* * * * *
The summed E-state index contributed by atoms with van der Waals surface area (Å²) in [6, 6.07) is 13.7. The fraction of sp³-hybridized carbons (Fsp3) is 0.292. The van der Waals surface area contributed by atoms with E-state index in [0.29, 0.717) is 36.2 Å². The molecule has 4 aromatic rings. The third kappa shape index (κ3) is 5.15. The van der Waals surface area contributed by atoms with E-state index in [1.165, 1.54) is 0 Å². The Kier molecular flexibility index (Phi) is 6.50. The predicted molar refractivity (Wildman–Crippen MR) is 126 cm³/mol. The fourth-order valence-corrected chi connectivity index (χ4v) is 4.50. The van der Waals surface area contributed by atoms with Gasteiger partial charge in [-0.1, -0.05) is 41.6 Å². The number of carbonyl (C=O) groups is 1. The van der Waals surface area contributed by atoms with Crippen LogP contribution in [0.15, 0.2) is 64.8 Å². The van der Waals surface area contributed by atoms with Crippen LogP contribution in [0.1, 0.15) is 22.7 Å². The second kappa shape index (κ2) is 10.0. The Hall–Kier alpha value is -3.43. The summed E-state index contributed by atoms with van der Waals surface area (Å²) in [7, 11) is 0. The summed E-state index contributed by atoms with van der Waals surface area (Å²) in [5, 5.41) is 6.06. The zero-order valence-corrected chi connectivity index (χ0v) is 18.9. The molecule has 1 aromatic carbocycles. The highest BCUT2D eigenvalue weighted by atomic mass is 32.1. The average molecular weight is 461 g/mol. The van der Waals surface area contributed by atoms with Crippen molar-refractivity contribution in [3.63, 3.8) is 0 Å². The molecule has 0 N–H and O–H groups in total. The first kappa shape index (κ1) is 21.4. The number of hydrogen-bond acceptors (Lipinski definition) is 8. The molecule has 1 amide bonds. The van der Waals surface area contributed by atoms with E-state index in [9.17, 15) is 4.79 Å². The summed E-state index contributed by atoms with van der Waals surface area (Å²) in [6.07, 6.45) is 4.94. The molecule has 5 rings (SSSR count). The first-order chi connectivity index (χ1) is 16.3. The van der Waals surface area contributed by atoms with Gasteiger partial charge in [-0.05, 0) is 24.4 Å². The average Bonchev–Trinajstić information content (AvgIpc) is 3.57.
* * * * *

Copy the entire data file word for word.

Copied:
The summed E-state index contributed by atoms with van der Waals surface area (Å²) in [6, 6.07) is 13.7. The fraction of sp³-hybridized carbons (Fsp3) is 0.292. The van der Waals surface area contributed by atoms with E-state index in [0.29, 0.717) is 36.2 Å². The molecule has 4 aromatic rings. The third kappa shape index (κ3) is 5.15. The van der Waals surface area contributed by atoms with E-state index in [1.165, 1.54) is 0 Å². The Kier molecular flexibility index (Phi) is 6.50. The predicted molar refractivity (Wildman–Crippen MR) is 126 cm³/mol. The fourth-order valence-corrected chi connectivity index (χ4v) is 4.50. The van der Waals surface area contributed by atoms with Gasteiger partial charge in [-0.1, -0.05) is 41.6 Å². The number of carbonyl (C=O) groups is 1. The van der Waals surface area contributed by atoms with Crippen LogP contribution in [0.15, 0.2) is 64.8 Å². The van der Waals surface area contributed by atoms with Crippen LogP contribution in [0.1, 0.15) is 22.7 Å². The second kappa shape index (κ2) is 10.0. The Hall–Kier alpha value is -3.43. The summed E-state index contributed by atoms with van der Waals surface area (Å²) in [7, 11) is 0. The summed E-state index contributed by atoms with van der Waals surface area (Å²) in [5, 5.41) is 6.06. The zero-order valence-corrected chi connectivity index (χ0v) is 18.9. The molecule has 1 aromatic carbocycles. The highest BCUT2D eigenvalue weighted by atomic mass is 32.1. The average molecular weight is 461 g/mol. The van der Waals surface area contributed by atoms with Crippen molar-refractivity contribution in [3.63, 3.8) is 0 Å². The molecule has 0 N–H and O–H groups in total. The first kappa shape index (κ1) is 21.4. The number of hydrogen-bond acceptors (Lipinski definition) is 8. The molecule has 1 amide bonds. The van der Waals surface area contributed by atoms with E-state index in [9.17, 15) is 4.79 Å². The summed E-state index contributed by atoms with van der Waals surface area (Å²) in [6.07, 6.45) is 4.94. The molecule has 5 rings (SSSR count). The first-order chi connectivity index (χ1) is 16.3. The van der Waals surface area contributed by atoms with Gasteiger partial charge in [-0.05, 0) is 24.4 Å². The average Bonchev–Trinajstić information content (AvgIpc) is 3.57.